Vocational Aptitude Test
A predictive test designed to measure an individual's potential for success and satisfaction in any of various occupations and professions.
As a general example, a vocational aptitude test might consist of an instrument that assesses an individual's abilities, personality characteristics, and interests, and compares the individual's responses to those persons considered to be successful in their occupations and professions, with a notation of points of similarity and dissimilarity.
Vocational aptitude tests are valuable to both employers and prospective employees in a given occupation. To the prospective employee, the test results offer guidance in choosing a particular career. To the employer, they aid in the process of screening suitable employees. Vocational aptitude tests measure a wider variety of skill areas than scholastic aptitude tests. For example, the Differential Aptitude Test, one of the most widely used vocational tests, measures verbal, numerical, abstract, and mechanical reasoning; spatial relations; clerical speed and accuracy; and language usage.
Vocational aptitude tests have three primary orientations. The interactional perspective stresses the interaction between the individual and the work environment as the determining factor in vocational success and satisfaction. The theories of John Holland and the widely used tests based on them are an example of this approach. The central focus for Holland is congruence between an individual's personality type (realistic, investigative, artistic, social, enterprising, or conventional) and his or her vocational environment. Research has indicated that congruent person-environment interactions lead to personal and vocational stability and fulfillment.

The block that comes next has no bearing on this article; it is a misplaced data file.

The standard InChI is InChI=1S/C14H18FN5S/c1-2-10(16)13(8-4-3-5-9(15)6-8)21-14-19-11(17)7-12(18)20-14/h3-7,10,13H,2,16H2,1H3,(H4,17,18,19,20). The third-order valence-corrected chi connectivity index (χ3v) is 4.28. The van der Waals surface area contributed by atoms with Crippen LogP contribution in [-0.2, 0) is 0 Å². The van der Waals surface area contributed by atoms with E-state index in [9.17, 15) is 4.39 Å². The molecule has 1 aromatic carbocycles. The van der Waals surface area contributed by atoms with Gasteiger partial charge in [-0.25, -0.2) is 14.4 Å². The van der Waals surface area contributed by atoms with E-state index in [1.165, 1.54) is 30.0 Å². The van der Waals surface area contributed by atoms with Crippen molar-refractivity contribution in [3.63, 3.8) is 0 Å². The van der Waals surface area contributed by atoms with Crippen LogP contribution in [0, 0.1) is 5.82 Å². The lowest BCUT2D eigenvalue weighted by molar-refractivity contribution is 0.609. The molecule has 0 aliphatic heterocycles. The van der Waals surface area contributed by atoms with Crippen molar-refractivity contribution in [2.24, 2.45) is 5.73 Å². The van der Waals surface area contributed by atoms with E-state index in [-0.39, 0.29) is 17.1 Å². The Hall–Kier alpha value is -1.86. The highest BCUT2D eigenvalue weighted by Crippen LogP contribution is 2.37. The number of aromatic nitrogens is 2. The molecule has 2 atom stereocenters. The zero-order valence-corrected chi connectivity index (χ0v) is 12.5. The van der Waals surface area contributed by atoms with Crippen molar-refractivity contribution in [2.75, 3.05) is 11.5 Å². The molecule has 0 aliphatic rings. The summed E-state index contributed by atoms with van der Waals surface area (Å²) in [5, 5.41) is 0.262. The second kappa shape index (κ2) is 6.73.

Tests based on the person perspective emphasize the individual, rather than the work environment, as the crucial variable in vocational success. Theories associated with this orientation include Osipow's Trait Factor approach, focusing on personal characteristics linking an individual to various vocational groups, and Super's developmental self-concept theory, which regards vocational choice as a means of self-expression. Roe's personality theory concentrates on individuals employed in scientific fields and their relative degree of interest in people and things. Finally, the environment perspective views vocational choice and performance as primarily a function of environmental or situational factors.
Gale, Barry. Discover What You're Best At. New York: Simon & Schuster, 1990.